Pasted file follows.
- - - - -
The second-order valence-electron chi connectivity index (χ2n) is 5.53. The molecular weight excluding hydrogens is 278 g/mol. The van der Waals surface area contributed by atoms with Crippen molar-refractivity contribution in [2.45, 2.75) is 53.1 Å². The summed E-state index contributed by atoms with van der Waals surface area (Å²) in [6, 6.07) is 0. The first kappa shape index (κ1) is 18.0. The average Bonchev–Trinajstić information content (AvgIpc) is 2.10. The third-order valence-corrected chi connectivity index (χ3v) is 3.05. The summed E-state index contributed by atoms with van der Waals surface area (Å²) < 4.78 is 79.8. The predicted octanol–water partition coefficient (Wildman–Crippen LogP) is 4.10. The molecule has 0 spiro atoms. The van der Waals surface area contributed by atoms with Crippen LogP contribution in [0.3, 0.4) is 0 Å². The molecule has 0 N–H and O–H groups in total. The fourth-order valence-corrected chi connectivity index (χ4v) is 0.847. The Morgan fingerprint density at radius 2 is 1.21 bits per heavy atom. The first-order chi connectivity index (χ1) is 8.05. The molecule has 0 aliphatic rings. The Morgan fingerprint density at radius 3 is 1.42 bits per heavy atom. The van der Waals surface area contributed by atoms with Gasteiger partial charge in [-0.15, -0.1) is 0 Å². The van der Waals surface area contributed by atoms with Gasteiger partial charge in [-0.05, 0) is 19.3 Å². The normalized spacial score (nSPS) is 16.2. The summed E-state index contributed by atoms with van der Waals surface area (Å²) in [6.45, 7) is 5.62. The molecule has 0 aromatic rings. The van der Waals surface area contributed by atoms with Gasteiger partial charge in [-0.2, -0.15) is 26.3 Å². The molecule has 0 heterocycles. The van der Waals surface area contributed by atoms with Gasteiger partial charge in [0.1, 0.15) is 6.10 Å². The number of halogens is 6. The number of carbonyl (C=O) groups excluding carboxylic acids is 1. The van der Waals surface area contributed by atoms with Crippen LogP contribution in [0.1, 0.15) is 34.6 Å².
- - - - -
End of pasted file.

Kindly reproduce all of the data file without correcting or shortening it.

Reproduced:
The second-order valence-electron chi connectivity index (χ2n) is 5.53. The molecular weight excluding hydrogens is 278 g/mol. The van der Waals surface area contributed by atoms with Crippen molar-refractivity contribution in [2.45, 2.75) is 53.1 Å². The summed E-state index contributed by atoms with van der Waals surface area (Å²) in [6, 6.07) is 0. The first kappa shape index (κ1) is 18.0. The average Bonchev–Trinajstić information content (AvgIpc) is 2.10. The third-order valence-corrected chi connectivity index (χ3v) is 3.05. The summed E-state index contributed by atoms with van der Waals surface area (Å²) < 4.78 is 79.8. The predicted octanol–water partition coefficient (Wildman–Crippen LogP) is 4.10. The molecule has 0 spiro atoms. The van der Waals surface area contributed by atoms with Crippen LogP contribution in [0.3, 0.4) is 0 Å². The molecule has 0 N–H and O–H groups in total. The fourth-order valence-corrected chi connectivity index (χ4v) is 0.847. The Morgan fingerprint density at radius 2 is 1.21 bits per heavy atom. The first-order chi connectivity index (χ1) is 8.05. The molecule has 0 aliphatic rings. The Morgan fingerprint density at radius 3 is 1.42 bits per heavy atom. The van der Waals surface area contributed by atoms with Gasteiger partial charge in [-0.15, -0.1) is 0 Å². The van der Waals surface area contributed by atoms with Gasteiger partial charge in [-0.05, 0) is 19.3 Å². The normalized spacial score (nSPS) is 16.2. The summed E-state index contributed by atoms with van der Waals surface area (Å²) in [6.45, 7) is 5.62. The molecule has 0 aromatic rings. The van der Waals surface area contributed by atoms with Gasteiger partial charge in [-0.2, -0.15) is 26.3 Å². The molecule has 0 heterocycles. The van der Waals surface area contributed by atoms with Gasteiger partial charge in [0.1, 0.15) is 6.10 Å². The number of halogens is 6. The number of carbonyl (C=O) groups excluding carboxylic acids is 1. The van der Waals surface area contributed by atoms with Crippen LogP contribution in [0.1, 0.15) is 34.6 Å².